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Tag archive: Music Cities Summit (4)


#EveryStage: How Music Canada’s Music Cities advocacy aims to make Canadian municipalities more music and musician friendly

Last week Music Canada launched our JUNOS 2018 #EveryStage campaign, intended to highlight the ways our advocacy supports artists at every stage of their career, with a blog about our aim to secure equitable access to quality music education for all young Canadians.

We’re proud to return as a Platinum Partner of the 47th annual JUNOS, sponsoring both the Album of the Year category as well as the official kickoff to JUNO weekend, the Welcome Reception.

In the second installment of our four-part series leading up the 2018 JUNO Awards, we’ll explore Music Cities and Music Canada’s efforts to help make Canadian municipalities more music and musician-friendly. A Music City is a community of any size with a vibrant music economy.

Why it’s important

Vibrant and actively promoted local music ecosystems bring a wide array of benefits to both cities and the musicians inhabiting them. Economic growth, job creation, increased spending, greater tax revenues and cultural development are just a few examples.

“Live music is a growth industry in Ottawa. It shapes our identity and who we are as a city. In addition to the cultural benefits, a thriving music industry helps to level the playing field for our homegrown companies who are competing to attract talent from around the world.” – Jim Watson, Mayor of Ottawa

How we advocate

Music Canada’s world-renowned and globe-spanning research has identified several key strategies that cities both large and small can use to grow and strengthen their music economy. We work with municipal governments and regional partners to implement music and musician-friendly policies, establish music offices and advisory boards, as well as promote music tourism, audience development and access to the spaces and places where music is made.

Cities across Canada, including London, Vancouver, Hamilton, Calgary, Toronto, Barrie/Simcoe County, Halifax, Moncton, Ottawa, Windsor-Essex, Guelph and more have implemented or are exploring measures to maximize the impact, growth and support for their local music ecosystems, and Music Canada has been proud to provide support through our research and expertise in the development of these strategies.

Learn more

Our 2015 report The Mastering of a Music City represents a roadmap that communities of all sizes can follow to realize the full potential of their music economy. Truly global in scale, the report is the result of more than forty interviews with music community experts, government officials, and community leaders in more than twenty cities on every continent.

“This should remove barriers to performing and creating music. Ultimately the goal is to create a more sustainable music community where artists and professionals can enjoy successful careers.” – Graham Henderson, President and CEO of Music Canada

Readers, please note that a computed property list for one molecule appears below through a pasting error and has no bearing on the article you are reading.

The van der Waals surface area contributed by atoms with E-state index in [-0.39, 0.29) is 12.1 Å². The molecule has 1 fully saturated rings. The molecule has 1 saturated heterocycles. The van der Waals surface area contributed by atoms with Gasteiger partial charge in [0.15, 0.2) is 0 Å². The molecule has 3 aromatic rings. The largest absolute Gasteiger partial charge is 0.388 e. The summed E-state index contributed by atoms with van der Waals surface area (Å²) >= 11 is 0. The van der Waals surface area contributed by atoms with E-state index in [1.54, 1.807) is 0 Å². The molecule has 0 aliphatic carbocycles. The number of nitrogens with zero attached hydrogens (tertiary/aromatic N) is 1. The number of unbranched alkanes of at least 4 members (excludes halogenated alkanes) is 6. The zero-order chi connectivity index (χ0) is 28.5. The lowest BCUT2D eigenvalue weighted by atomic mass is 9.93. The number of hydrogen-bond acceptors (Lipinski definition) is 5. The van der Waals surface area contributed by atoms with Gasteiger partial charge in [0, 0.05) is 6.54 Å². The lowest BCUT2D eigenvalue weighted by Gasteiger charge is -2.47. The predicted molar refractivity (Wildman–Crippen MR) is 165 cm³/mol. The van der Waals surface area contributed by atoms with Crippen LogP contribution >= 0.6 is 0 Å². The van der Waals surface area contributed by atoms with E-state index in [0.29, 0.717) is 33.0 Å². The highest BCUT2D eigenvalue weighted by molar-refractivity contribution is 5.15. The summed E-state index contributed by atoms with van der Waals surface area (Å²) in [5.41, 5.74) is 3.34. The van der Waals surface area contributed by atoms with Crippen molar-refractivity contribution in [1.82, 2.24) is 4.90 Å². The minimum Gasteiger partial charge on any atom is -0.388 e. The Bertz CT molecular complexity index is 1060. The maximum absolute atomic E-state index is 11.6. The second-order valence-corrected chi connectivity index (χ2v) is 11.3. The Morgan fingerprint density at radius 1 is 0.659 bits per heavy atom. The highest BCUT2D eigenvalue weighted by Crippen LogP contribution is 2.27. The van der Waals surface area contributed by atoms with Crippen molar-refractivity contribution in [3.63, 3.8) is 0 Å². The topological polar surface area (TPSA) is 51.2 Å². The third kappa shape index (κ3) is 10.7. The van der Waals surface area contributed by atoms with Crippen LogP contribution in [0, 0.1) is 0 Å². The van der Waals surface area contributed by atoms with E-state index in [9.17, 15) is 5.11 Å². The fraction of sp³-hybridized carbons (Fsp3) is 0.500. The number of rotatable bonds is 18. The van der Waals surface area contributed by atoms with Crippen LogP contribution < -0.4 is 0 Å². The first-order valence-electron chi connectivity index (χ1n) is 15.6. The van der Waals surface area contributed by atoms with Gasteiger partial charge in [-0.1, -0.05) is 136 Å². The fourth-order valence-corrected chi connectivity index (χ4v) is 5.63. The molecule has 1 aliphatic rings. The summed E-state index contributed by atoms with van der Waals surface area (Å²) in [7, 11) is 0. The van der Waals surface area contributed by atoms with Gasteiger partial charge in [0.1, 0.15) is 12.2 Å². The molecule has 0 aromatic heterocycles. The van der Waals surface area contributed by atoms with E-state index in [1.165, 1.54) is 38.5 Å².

Our annual Music Cities Summit at Canadian Music Week brings policymakers, city planners and global music industry representatives together to discuss, learn and collaborate.

Chambers of commerce have an opportunity to carve out a leadership role in leveraging music as a driver of employment and economic growth. In 2016, Music Canada partnered with the Canadian Chamber of Commerce (CCC) to create a Music Cities Toolkit, designed to provide the CCC’s network of over 450 chambers of commerce and boards of trade, in all regions of the country, with a guide to activate the power of music in their city.

“The cities of Kitchener and Waterloo have long recognized that a comprehensive and coordinated approach for live music allows us to not only expand our existing events such as the Kitchener Blues Festival but also attract new business and retain talent. As this document confirms, Music Canada is a tremendous resource for all stakeholders in formulating a local strategy, particularly in bridging municipal, business and cultural sector interests. Through national and international experience they know what works for the benefit of the entire community.” –  Ian McLean, President & Chief Executive Officer, Greater Kitchener Waterloo Chamber of Commerce

Live Music Measures Up is the first comprehensive economic impact study of the live music industry in Ontario. It provides critical data and information to help guide decision-making within the sector, in government and other allied stakeholders.

Measuring Live Music represents an historic, timely and monumental opportunity; one which will enable us to entrench the true value of the live music economy in the minds of our stakeholders, government and audiences alike. It’s inspiring to see the sector organize, work together and build on the momentum we can all feel – here in the Province and around the world – the kind that will help guarantee live music takes its rightful place as one of Ontario’s greatest natural resources.” – Erin Benjamin, Executive Director, Music Canada Live